Notes from Brad Behn:

 

If you aren't familiar with Miller mouthpieces you aren't alone. While Miller's instrument repair shop in Milwaukee was known to area professionals, his small mouthpiece business is actually what lives on in his legacy. Miller, a clarinetist and fine repair tech, was also passionate about mouthpieces. He eventually acquired a large stash of Chedeville blanks from the 1950s and used them as his base for building his mouthpiece business. Robert Marcellus later would use his refacing services on occasion to improve some of his Kaspars which hadn't made service. I remember in lessons with Marcellus his discussing mouthpieces by Miller, stating that they were made from the same Chedeville blanks Kaspar used during the Cicero era. Later, Miller sold his business to Robert Meuller, an instrument repair tech and flutist. Interesting similarities in name! But don't confuse the two. Miller was the mouthpiece man.

 

Chedeville mouthpieces during the 50s and 60s came in a myriad of configurations. It can be rather confusing—so many facings, different baffle contours, throat shaping, and bore lengths. But generally speaking, there were two types—deep baffle/narrow parallel throated versions and higher baffle/slightly A-framed throated versions. And yes, a third wild-card version was the higher baffle/wider A-framed throated version, which was sort of a German/French hybrid. All the other variations from Chedeville were due to inconsistency in manufacturing or various facing options.

 

This Miller mouthpiece is in fact a Chedeville sourced blank. It is actually the same blank that Anthony Gigliotti copied to eventually create his own brand of mouthpieces (sourced from Babbitt). It has that famous narrow, parallel throat configured with a deep swooped baffle. It is a sight to behold, a unique piece of history, and a true work of art.  

 

I have restored this mouthpiece to optimum performance. I carefully constructed an original Kaspar 11 facing on it, with traditional narrow rails and elegant tip rail contouring. Its facing has a 1.07mm tip and 18.25mm length. Cicero Kaspar in fact used these blanks as well, and while he did open the exit bore somewhat—for his own ideal—Miller didn't. I actually prefer this narrower bore passageway for its added tonal center, beneficial working resistance, and most importantly, superior intonation. This mouthpiece doesn't stretch-tune in the upper left hand like most Kaspars. And that stretch-tuning is a result of his bore flare at the exit. Note the cork is composite cork/rubber which lasts a long time. It was also used in O'brien glass mouthpieces.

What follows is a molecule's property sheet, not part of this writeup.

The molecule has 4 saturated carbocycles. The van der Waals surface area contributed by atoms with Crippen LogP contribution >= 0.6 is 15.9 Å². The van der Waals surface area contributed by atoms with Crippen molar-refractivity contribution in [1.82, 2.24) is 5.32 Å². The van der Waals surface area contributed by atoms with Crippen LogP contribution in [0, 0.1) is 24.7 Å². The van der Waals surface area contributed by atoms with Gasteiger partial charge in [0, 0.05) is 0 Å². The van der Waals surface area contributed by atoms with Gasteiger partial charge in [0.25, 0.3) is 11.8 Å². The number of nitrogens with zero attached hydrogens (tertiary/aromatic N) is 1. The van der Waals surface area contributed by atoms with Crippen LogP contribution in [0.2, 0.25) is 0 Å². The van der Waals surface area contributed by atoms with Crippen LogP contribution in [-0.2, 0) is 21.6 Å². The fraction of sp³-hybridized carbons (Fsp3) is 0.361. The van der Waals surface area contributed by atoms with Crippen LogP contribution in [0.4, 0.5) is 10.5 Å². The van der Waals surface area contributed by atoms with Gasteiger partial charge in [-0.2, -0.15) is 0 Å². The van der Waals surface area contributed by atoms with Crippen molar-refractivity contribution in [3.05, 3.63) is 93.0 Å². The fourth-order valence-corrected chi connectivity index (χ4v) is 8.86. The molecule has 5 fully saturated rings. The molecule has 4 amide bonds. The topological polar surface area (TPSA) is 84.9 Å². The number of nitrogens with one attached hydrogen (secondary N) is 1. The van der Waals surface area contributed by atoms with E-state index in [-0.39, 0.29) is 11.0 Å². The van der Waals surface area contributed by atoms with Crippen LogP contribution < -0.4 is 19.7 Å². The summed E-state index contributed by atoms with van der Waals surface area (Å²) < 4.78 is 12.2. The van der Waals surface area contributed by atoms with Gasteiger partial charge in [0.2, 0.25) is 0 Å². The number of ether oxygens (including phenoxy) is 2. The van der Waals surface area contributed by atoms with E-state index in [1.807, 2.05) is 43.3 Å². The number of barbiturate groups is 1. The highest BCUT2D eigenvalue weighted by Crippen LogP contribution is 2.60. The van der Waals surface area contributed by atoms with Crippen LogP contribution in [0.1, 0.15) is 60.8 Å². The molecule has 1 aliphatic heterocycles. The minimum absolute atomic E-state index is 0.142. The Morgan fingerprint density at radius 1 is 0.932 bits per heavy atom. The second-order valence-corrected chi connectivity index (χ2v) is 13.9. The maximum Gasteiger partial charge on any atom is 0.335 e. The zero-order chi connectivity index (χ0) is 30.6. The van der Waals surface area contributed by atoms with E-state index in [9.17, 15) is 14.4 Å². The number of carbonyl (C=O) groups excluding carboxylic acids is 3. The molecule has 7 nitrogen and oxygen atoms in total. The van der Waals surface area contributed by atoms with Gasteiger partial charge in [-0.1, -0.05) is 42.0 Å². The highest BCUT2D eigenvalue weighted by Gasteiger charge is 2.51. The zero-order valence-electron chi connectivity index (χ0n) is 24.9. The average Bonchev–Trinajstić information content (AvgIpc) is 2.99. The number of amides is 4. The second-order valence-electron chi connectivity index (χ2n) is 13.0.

This mouthpiece is in nearly flawless condition. Yes there is a surface scratch on the body near the table. However that blemish is meaningless to its performance. It plays great! It is free, super resonant, highly responsive, and rich with overtones, as was the case during the height of the American mouthpiece tradition. This mouthpiece could serve all types of players, from jazz to classical and everything between. Why? Because it is so resonant, it centers beautifully, and it holds the sound in such a way as to require minimal embouchure contortions to hold the sound in place. It does the work for you.  Simply put your reed on it, blow, and let it do the rest for you. You won't be disappointed. And to add to that, our 1-week trial allows you to return it risk free.

 

This is a beautiful example of a post-war era Chedeville blank, in the American classic tradition. Its voice is pure resonance. And of particular interest to Gigliotti fans, this mouthpiece's internals are in fact the design inspiration to what would become the Gigliotti mouthpiece!

Miller Bb clarinet mouthpiece

$349.00Price
  • Try it—if you like it, you can keep it. If not, send it back for a refund. Returned merchandise will only be accepted if postmarked within 7 days of the delivery date. All returned mouthpieces must be in original condition and packaging. Upon completion of inspection, your refund will be processed within one week of receipt. Any merchandise returned late or damaged will be considered sold and will be returned at your expense. Please contact us if you have special concerns.

     

    If you qualify for free shipping but then return item(s) for a refund, your refund amount may be reduced by the amount of the original shipping cost.

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